In a 2011 New York Times article titled, For Some, Psychiatric Trouble May Start in Thyroid, Dr. Russell Joffe, a psychiatrist at the North Shore-Long Island Jewish Health System, said “The best descriptions of clinical depression were actually in textbooks on thyroid disease, not psychiatric textbooks.”
That’s because the effects of an underactive thyroid gland can mimic the effects of psychiatric illness. Hypothyroidism can cause physical fatigue, weight gain and sluggishness, as well as depression, inability to concentrate and memory problems.
The question of whether the thyroid gland is at the root of psychiatric symptoms—such as depression or cognitive (thinking) problems—has not been answered definitively. What is true is symptoms of hypothryoidism and depression often overlap. Both depression and hypothyroidism share symptoms including fatigue, lethargy, difficulty concentrating, extreme sleepiness—sadness and despair. In addition to these, underactive thyroid may also cause sensitivity to cold, vague aches and pains, joint or muscle pain or cramps, hoarseness of the voice, hair loss and constipation. (See the complete list of symptoms at WebMD.)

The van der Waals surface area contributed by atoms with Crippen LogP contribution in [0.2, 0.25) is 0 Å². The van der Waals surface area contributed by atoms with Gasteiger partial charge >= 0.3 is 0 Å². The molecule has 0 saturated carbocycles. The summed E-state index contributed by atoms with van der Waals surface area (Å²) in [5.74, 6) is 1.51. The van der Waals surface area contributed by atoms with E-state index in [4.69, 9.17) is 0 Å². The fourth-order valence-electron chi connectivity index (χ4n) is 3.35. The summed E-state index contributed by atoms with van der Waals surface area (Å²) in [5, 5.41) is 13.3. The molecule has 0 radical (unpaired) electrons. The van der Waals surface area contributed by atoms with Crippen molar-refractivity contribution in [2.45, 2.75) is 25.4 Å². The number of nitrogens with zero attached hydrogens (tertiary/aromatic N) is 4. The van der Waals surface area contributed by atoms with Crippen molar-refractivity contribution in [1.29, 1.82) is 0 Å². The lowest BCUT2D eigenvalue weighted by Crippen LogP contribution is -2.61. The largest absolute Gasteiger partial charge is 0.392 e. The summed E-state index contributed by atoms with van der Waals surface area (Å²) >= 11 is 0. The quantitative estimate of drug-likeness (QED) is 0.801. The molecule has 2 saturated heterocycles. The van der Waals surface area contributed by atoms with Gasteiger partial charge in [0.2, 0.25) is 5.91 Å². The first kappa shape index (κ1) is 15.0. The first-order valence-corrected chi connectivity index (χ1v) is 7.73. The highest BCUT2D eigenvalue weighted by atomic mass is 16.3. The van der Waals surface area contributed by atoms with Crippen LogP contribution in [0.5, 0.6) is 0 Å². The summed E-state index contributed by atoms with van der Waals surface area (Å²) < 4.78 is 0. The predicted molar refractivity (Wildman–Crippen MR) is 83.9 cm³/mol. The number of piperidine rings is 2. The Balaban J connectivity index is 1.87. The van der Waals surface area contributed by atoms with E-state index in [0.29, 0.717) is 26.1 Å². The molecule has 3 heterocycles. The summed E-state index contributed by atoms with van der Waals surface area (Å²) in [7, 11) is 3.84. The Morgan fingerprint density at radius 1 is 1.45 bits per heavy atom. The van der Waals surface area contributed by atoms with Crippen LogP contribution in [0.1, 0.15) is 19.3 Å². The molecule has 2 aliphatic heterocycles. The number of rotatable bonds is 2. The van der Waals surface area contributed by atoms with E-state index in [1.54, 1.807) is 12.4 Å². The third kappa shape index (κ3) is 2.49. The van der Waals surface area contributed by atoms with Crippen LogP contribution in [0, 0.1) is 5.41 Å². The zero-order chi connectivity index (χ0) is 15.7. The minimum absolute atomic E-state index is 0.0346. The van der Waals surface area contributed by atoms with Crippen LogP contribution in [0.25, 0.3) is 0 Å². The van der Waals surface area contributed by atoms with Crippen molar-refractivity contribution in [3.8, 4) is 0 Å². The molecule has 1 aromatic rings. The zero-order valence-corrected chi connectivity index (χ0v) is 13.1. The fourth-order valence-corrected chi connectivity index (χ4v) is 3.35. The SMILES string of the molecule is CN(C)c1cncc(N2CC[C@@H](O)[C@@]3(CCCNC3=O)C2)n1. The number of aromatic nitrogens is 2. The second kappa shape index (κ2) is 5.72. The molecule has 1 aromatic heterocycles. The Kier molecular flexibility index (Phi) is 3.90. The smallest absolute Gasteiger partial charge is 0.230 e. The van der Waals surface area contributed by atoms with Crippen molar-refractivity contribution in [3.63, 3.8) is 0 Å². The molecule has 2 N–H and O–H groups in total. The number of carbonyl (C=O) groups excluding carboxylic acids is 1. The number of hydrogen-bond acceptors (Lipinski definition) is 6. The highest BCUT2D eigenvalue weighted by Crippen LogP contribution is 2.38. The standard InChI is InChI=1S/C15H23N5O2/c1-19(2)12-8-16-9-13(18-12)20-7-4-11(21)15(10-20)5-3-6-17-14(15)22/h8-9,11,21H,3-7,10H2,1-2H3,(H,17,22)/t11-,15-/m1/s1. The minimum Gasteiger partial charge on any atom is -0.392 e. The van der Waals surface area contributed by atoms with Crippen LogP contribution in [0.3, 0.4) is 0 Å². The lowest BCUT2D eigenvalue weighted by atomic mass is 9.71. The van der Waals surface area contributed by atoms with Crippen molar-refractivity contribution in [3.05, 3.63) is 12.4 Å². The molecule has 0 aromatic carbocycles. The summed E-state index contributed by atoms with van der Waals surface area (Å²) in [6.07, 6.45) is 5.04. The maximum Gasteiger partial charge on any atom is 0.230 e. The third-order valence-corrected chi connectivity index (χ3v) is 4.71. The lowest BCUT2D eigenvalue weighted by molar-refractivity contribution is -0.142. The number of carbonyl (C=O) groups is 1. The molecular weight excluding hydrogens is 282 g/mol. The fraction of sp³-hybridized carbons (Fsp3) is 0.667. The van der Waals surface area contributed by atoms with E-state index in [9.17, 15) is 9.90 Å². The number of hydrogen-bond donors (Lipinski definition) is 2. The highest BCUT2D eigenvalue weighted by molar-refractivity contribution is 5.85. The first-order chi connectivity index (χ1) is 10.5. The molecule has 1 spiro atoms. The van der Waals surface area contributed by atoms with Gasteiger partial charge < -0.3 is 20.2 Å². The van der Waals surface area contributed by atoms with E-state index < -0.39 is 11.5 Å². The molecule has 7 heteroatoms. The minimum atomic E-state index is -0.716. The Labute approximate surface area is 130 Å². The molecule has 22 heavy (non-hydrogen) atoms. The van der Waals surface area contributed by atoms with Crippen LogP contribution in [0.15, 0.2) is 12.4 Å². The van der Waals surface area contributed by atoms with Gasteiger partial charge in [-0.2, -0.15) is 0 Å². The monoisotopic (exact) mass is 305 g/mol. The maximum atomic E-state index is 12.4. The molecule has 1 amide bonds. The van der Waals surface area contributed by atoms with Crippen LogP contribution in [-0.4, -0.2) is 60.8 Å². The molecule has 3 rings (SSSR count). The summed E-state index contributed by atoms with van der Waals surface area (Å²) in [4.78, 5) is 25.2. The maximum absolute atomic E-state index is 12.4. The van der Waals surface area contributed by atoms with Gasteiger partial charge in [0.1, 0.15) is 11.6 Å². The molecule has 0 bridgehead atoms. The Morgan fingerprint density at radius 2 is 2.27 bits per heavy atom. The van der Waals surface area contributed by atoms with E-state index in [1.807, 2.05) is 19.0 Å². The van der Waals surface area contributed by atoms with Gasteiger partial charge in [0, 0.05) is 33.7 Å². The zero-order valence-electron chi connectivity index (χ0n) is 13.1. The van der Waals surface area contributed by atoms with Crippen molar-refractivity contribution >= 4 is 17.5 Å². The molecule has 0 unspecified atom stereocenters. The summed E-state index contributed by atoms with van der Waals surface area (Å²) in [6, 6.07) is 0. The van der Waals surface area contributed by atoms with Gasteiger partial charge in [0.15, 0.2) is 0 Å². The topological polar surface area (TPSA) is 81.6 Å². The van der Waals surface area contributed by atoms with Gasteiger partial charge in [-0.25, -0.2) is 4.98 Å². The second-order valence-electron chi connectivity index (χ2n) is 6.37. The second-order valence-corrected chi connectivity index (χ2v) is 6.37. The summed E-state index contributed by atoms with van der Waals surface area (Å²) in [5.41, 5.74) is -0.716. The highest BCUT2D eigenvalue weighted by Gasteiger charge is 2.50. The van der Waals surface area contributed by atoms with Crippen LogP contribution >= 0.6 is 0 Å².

Is your thyroid working the way it should? Find out with the Thyroid Panel II: T4 Free, T3 Free with TSH.